As the recently appointed Editor-in-Chief of the Journal of the IFCC, I would like to thank my predecessor, Johan Waldenstr�m both for the work that he put into the journal and also for arranging for and preparing some of the articles presented in this issue.
The International Federation of Clinical Chemistry has in recent times extended its name to become the International Federation of Clinical Chemistry and Laboratory Medicine. This last phrase not only confirms the inclusion of haematology and medical microbiology (and perhaps, in due course, even cellular pathology) but also re-emphasises the implication made by the word "Clinical" in the original title by including the word "Medical".
Clinical Chemistry and these associated specialities are, of course, based upon laboratory analyses and examinations. It is essential that we have in these professions good scientists, expert in the preparative, analytical and observational skills upon which the main function of a laboratory is based. It is important that the professions continually monitor the methodology used in the laboratory so that it is the best available and best fulfils the purpose for which it is being used. It is also important that the quality of the work being carried out is frequently subjected to quality control procedures to ensure that accuracy and precision are as high as possible and errors are eliminated as far as possible. These should, of course, be the principles upon which all analytical laboratories are run, be they testing laboratories, research laboratories, or forensic laboratories, etc..
But members of the associated societies of this international federation should be more than just good analytical scientists. They are professionals in the realms of Clinical Chemistry and Laboratory Medicine. They should therefore, as well as being good scientists, also have a good insight into the clinical and medical aspects of their work. We can expect a specialist in one of the medical or surgical specialities to have a good working knowledge of the meaning of those laboratory investigations that are central in their own speciality, and to keep up to date with advances in these limited fields. Thus a urologist should be able to interpret a PSA result; an endocrinologist should have a good knowledge of hormone biochemistry and of the tests required to diagnose and monitor the treatment of endocrine patients; a cardiologist should know the benefits and limitations of troponin assays and the interpretation of a lipid profile. But none of these specialists can be expected to have good knowledge and keep up to date with the wide range of biochemical, haematological and microbiological assays that are carried out in medical laboratories. And generalists, including those practising medicine in the community, are also unlikely to be able to keep up to date with the latest advances in laboratory medicine.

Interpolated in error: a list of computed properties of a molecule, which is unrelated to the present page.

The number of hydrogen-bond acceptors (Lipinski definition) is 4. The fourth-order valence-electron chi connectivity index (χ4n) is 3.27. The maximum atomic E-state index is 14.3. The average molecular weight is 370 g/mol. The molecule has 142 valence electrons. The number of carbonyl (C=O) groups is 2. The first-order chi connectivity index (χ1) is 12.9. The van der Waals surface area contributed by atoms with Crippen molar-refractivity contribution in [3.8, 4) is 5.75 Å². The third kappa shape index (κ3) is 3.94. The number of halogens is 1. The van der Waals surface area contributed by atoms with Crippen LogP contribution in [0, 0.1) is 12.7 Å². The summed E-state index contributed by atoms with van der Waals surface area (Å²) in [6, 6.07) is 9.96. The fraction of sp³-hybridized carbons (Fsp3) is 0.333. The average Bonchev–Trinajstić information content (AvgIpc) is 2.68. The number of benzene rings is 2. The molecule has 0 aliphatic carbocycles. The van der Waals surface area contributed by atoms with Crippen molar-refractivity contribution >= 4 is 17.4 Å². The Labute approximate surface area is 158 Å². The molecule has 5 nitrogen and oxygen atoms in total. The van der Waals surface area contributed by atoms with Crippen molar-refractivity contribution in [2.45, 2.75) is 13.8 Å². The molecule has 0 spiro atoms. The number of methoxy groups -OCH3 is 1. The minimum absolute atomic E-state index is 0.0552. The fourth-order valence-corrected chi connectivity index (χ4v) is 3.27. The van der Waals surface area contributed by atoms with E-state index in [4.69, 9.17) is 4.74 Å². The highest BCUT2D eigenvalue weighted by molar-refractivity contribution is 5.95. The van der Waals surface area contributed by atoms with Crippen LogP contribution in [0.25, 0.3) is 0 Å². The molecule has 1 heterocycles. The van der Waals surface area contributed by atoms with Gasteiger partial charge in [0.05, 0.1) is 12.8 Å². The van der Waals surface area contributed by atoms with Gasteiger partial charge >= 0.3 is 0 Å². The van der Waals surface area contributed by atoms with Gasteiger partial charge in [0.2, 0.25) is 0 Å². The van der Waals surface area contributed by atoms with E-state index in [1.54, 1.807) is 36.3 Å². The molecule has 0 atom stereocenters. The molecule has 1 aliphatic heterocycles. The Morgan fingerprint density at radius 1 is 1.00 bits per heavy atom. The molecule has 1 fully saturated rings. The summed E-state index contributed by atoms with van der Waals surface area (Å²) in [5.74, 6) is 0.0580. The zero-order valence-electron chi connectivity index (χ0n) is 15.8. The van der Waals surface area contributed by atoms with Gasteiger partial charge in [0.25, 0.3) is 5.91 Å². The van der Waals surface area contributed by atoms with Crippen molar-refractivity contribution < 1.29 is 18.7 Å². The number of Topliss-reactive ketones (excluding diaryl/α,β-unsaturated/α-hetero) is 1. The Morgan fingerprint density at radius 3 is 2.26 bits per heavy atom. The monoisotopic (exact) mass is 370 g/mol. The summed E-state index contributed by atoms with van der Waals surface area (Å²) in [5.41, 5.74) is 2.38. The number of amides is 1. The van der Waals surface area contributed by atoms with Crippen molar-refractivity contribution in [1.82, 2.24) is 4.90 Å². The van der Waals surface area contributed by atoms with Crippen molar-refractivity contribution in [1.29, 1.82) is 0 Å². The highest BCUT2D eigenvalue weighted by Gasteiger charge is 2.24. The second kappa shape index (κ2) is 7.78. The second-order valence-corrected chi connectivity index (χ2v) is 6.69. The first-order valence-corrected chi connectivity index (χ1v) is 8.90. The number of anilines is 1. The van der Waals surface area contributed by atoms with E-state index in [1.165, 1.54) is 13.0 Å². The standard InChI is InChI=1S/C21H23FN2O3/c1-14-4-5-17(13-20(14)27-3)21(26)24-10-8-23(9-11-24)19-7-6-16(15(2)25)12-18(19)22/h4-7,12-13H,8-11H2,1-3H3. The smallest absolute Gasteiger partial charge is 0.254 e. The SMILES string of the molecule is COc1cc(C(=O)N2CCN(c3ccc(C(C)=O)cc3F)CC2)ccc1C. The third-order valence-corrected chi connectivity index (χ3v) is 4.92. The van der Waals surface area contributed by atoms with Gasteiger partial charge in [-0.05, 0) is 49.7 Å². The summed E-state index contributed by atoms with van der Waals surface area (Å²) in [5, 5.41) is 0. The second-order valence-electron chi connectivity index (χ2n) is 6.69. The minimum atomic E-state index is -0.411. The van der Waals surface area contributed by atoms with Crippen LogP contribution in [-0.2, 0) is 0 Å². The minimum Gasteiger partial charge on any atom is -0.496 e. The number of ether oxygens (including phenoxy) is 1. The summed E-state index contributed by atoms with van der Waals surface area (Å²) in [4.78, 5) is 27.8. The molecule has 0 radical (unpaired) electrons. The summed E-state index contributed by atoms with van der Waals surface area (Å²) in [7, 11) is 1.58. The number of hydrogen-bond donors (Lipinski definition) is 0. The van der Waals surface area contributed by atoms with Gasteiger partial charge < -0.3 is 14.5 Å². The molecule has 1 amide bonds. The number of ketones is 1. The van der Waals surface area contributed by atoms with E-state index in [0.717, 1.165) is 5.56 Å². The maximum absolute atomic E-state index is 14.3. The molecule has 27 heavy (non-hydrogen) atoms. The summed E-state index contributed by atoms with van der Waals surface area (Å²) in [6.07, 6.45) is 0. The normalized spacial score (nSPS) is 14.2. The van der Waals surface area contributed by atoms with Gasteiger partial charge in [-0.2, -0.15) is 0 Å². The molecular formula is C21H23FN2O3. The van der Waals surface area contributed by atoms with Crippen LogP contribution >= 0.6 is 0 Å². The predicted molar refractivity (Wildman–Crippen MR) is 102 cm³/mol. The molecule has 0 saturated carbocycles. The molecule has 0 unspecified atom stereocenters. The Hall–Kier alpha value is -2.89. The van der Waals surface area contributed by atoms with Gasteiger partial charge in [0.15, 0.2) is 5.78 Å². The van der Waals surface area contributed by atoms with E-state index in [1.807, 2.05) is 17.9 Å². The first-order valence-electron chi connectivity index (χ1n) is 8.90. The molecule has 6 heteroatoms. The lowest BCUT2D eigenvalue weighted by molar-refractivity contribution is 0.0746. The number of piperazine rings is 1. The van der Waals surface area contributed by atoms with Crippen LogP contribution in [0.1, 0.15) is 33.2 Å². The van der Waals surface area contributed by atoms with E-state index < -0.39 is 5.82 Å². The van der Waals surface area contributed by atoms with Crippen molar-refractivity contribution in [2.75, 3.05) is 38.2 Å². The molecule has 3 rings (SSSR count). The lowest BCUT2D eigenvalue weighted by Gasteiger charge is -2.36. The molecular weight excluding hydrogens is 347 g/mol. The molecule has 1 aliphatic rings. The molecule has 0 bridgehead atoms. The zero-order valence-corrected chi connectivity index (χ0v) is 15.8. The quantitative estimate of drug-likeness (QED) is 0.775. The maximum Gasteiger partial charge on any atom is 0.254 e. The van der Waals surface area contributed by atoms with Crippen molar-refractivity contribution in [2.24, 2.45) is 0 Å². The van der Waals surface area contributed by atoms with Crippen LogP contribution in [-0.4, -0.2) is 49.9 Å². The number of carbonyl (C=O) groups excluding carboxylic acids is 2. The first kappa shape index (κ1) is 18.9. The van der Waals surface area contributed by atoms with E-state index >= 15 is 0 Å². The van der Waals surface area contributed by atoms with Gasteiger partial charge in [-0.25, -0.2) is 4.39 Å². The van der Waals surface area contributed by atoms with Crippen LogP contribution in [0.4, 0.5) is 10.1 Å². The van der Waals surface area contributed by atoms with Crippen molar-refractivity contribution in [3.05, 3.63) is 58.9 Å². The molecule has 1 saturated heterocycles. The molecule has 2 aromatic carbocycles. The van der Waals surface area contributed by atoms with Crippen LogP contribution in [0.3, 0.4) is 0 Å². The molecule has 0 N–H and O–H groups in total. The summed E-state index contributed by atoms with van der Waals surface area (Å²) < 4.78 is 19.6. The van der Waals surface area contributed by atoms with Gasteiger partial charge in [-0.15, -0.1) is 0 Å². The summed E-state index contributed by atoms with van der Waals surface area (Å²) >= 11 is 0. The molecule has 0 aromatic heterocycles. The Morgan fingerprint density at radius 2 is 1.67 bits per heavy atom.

It is the duty of the senior hospital laboratory staff to educate our clinical colleagues about important developments in our specialities and to advise and assist them in interpreting the meaning of the investigations carried out in our laboratories. We should be trained to understand the meaning of diagnostic results of tests that we are responsible for carrying out. Within the professions of laboratory medicine there are, in some countries, those that have qualified in medicine; in others countries the laboratory service is run entirely by science graduates; in some countries there is a mixture of both, and some individuals have graduated in both science and medicine. But whether medically or scientifically qualified, all senior graduates in hospital laboratories should have a good understanding of the clinical relevance of the tests carried out in their laboratory. In the United Kingdom, all Clinical Biochemists (members of the Association of Clinical Biochemistry) are encouraged to study for the examinations leading to Membership of the Royal College of Pathologists; they cannot reach the top of their profession without such membership. These studies and the associated examinations are taken by both science and medical graduates and include clinical, analytical and managerial topics. Medical graduates are taught about analytical matters, science graduates are taught about clinical matters; both are taught the basis of good laboratory management practice.
We should all be familiar with these matters and be prepared to make use of our training and experience not just in the analytical phase of our work. The importance of the pre-analytical phase has been widely discussed and written about; the importance of educating our users in the appropriate tests for the particular purpose that they have in mind; the importance of proper patient preparation, of collecting the sample in the right container in an appropriate way, and of transporting it to the laboratory with minimal delay and in the right conditions. But we also have an important role to the patients that we serve in the post-analytical phase; ensuring that results get properly delivered, electronically or by post, to the proper destination; highlighting any clinically significant results and giving advice on their interpretation; ensuring speedy telephoning of potentially life-threatening abnormalities; carrying out second-line tests if the first-line tests indicate it (or advising the requester that such second-line tests should be undertaken).
We are not just analytical scientists, we are professionals working in a clinical environment. We should ensure that we are properly trained and experienced to fulfil our full commitments.
Copyright © 2002 International Federation of Clinical Chemistry and Laboratory Medicine (IFCC). All rights reserved.